Mike didn’t know how to have a healthy relationship and his marriage ended badly.

He moved to Southern California to start all over again.

“I knew about God my whole life but I had no clue what it meant to have a relationship with God. We used to call people Jesus Freaks who would say, ‘Do you have a personal relationship with Jesus?’ I’d always say, ‘Yeah’ to shut them up. But I never knew what that meant”

Then Mike met his future wife, and when they got serious they decided they probably needed God in their relationship if it was going to last. Mike did not want to repeat his past.

“I didn’t want to screw it up and with my past you know I could have screwed it up pretty easy. And so I didn’t want to go that route again. I knew there had to be something, a much better way of doing it.”

Mike married his beautiful new bride and they started going to church and learning about God.

And then Mike and his new wife, Mavis, discovered that her son was addicted to cocaine and they began investigating recovery programs.

He went into rehab and they were told to take him to a program called “Celebrate Recovery”.

They went to “Celebrate Recovery” and that’s where Mike and Mavis truly found God’s Grace.

“I saw what God does. I saw miracles. I’ve had people say, ‘God doesn’t do miracles anymore,’ and I just don’t believe that because I see them all the time in Celebrate. I saw miracles left and right. Working the 12 steps has changed my life. They have given me the tools to not only help myself, but also my marriage, my relationships and ultimately the steps have taught me how to help others. As a follower of Jesus, I have now dedicated my life to serving and saving others. My vocation pays the bills, but my life calling is to help people heal and overcome.”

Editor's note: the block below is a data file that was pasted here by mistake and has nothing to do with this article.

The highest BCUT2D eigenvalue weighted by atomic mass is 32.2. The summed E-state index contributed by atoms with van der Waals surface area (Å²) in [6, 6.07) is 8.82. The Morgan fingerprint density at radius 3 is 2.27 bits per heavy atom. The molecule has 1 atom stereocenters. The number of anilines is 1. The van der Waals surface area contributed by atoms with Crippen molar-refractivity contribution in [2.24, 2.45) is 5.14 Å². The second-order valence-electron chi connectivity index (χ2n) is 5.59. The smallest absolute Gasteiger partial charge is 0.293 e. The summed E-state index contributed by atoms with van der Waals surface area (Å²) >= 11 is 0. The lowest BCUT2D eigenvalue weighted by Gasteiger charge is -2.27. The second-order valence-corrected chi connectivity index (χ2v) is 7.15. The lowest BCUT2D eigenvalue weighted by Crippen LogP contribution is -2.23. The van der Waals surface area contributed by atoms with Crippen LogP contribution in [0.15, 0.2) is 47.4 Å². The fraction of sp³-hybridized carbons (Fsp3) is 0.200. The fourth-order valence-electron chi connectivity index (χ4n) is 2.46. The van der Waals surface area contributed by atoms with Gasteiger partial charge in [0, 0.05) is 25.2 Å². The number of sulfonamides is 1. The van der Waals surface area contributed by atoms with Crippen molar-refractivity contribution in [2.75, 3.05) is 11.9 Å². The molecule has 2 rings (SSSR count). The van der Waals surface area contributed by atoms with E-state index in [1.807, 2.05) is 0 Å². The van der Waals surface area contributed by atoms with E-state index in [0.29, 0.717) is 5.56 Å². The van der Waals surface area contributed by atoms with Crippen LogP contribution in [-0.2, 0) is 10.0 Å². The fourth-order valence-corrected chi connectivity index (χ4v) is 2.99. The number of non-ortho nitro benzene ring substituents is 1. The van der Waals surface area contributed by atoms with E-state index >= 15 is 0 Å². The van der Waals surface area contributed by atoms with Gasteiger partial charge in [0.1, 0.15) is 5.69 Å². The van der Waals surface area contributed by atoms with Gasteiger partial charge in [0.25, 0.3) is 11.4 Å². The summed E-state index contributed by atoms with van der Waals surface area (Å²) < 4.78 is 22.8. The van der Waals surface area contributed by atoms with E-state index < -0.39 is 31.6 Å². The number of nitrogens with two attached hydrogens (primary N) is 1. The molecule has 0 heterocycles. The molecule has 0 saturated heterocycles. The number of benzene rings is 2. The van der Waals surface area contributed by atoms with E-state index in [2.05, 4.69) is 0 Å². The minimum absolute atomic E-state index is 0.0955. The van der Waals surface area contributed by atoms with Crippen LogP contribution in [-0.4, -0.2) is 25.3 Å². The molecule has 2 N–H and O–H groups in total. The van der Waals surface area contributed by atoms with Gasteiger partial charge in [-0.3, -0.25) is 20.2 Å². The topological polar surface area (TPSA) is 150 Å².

Mike and Mavis, started and our currently the directors of my churches Celebrate Recovery Group.

Mike and Mavis, as volunteers, tirelessly serve our community “comforting others with the same comfort God has given them.”

They are making a significant difference.

We are far more powerful than we realize.

During the last months of WWII, the British conducted daily bombing raids over Berlin.

One night after a successful bombing raid, as they were heading for the safety of England, the bombers were attacked by a large group of German fighter planes.

Five bullets slammed into the fuselage of the bomber near the gas tank, but there was no explosion.

Miraculously, they were able to make it back to their base and get safely off the plane.

A few hours after they had landed, one of the mechanics showed up in the crew’s barracks.

He had found five bullets inside the fuel tanks, crumpled but not exploded. He handed them to the pilot.

The pilot carefully opened the shells and to the crews amazement found each one empty with gunpowder.

Inside one of the bullets was a tiny wad of paper.

When he unfolded the paper, he found a note which read, “We are Polish POWs—forced to make bullets in factory. When guards do not look, we do not fill with powder. Is not much, but is best we can do. Please tell family we are alive.”

When every follower of Jesus lives with the philosophy of “comforting others just as God has comforted them,” no matter how small or insignificant it may seem, then we will see the miracles that we have been praying for.

It may not feel like much, but all God asks is to do the best we can do.

Mike and Mavis could be overwhelmed by the brokenness of addiction all around them, but instead they are offering comfort and hope in seemingly small ways, and yet hundreds have found sobriety and faith because they are simply comforting others with the same comfort God has given them.

5 Things Every Church Should Do (Part 4)

Vanessa was born into a broken world on November 3rd, 1989.

She was loved, but she didn’t love herself.

When she was 2, her father died in a motorcycle accident in Southern California.

Her mother was 21 years old with 2 small children, no job, no education and life became chaotic.